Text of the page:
Dr. Martin Luther King Jr. once said, "Life's most persistent and urgent question is: 'What are you doing for others?'"
Each year, Americans across the country answer that question by coming together to serve their neighbors and communities.
In honor of Dr. Martin Luther King Jr’s birthday, three members of the USDA Farm Service Agency office located in Clarkfield, volunteered to go to Nikki Linscheid’s classroom at the Clarkfield Area Charter School to teach second and third grade students about food and agricultural production.
Lois Fenske, Bradley Flatin, and Larry Thielen shared information about sheep production, lamb products, and products made from wool. The team brought in a week old lamb from the Jason and Sara Jorgens’ farm for the students to see and touch.
Students had the opportunity to visit with the FSA staff members about sheep, farming, and food. They saw and touched real wool – both dirty and cleaned. Then they were able to see what can be made from wool – coats, socks, dusters, etc. They also learned terms such as shear, lanolin, and pelt. Students discovered some products which are not normally associated with sheep…chapstick and lipgloss!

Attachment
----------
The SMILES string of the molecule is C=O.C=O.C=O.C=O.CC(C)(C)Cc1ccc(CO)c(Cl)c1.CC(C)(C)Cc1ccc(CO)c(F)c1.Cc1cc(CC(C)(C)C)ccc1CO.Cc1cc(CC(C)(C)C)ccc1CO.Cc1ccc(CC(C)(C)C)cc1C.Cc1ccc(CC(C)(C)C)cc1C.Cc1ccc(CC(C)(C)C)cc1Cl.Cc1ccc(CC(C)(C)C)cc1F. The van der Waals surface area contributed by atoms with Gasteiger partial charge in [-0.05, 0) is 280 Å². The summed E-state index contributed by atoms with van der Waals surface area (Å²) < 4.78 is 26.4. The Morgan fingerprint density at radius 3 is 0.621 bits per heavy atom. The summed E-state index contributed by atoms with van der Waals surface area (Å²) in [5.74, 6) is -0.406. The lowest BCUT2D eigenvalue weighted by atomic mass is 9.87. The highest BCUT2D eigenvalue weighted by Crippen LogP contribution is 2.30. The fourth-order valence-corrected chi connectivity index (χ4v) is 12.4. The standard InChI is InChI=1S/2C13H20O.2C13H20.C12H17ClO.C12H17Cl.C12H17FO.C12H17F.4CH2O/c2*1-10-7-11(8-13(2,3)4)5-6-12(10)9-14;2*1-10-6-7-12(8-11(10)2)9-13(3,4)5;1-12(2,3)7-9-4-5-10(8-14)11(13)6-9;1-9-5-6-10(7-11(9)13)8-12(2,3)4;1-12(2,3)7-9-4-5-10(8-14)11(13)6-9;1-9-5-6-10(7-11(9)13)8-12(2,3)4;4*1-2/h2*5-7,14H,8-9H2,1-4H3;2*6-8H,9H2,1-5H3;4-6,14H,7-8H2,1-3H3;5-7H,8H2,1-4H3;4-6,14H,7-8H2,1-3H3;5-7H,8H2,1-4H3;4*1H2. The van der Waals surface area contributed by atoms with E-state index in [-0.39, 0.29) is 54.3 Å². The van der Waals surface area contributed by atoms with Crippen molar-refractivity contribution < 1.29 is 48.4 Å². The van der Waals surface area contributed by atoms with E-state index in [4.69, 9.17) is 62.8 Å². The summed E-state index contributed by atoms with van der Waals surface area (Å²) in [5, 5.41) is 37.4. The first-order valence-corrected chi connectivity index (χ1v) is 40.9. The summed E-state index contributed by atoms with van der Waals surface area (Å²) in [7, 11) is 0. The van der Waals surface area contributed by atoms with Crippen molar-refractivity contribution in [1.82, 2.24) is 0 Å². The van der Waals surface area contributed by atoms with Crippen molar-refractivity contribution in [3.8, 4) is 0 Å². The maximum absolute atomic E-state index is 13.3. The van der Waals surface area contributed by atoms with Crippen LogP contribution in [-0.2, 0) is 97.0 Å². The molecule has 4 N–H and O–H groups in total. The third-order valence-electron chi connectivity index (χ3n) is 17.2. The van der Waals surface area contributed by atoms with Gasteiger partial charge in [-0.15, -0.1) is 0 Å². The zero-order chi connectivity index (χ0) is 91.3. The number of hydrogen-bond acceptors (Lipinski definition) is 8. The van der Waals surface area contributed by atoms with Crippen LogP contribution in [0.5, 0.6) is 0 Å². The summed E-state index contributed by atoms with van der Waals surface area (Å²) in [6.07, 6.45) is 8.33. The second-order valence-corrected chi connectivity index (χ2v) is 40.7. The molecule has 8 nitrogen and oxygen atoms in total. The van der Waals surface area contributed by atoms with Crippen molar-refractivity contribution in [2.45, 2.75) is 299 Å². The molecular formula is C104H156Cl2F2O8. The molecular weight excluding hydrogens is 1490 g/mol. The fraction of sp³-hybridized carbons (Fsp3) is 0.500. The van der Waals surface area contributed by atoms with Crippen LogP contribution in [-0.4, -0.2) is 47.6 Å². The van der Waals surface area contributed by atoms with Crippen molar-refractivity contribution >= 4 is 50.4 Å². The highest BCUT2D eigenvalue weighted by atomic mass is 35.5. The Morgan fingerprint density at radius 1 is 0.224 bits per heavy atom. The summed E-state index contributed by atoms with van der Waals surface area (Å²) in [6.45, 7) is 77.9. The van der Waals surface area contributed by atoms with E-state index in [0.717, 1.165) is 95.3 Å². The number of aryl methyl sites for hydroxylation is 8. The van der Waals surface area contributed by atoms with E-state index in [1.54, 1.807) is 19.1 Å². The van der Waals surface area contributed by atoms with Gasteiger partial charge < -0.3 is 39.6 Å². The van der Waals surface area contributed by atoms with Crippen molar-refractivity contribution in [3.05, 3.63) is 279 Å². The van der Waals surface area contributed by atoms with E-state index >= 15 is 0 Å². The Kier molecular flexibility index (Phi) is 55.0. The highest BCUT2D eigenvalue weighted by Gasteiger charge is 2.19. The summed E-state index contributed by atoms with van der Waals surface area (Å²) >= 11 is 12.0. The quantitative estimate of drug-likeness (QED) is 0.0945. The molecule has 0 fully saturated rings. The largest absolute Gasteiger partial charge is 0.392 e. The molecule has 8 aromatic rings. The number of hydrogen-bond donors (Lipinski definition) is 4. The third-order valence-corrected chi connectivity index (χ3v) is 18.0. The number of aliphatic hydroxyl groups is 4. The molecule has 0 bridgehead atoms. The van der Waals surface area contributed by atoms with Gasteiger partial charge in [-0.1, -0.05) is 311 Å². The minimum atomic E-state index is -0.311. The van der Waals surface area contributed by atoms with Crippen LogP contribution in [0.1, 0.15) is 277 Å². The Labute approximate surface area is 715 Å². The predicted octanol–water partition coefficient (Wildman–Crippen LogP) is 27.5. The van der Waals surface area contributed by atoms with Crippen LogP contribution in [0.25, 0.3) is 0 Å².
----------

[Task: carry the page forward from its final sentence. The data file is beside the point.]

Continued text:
“Volunteering to spread the word about agriculture is important to FSA. As more generations are removed from the farm, it becomes of the duty of those of us involved in agriculture to help the next generation understand where their food, fiber, and fuel come from,” said Liz Ludwig, FSA County Executive Director. “I’m excited that our FSA employees are willing to work with young people to get the word out.”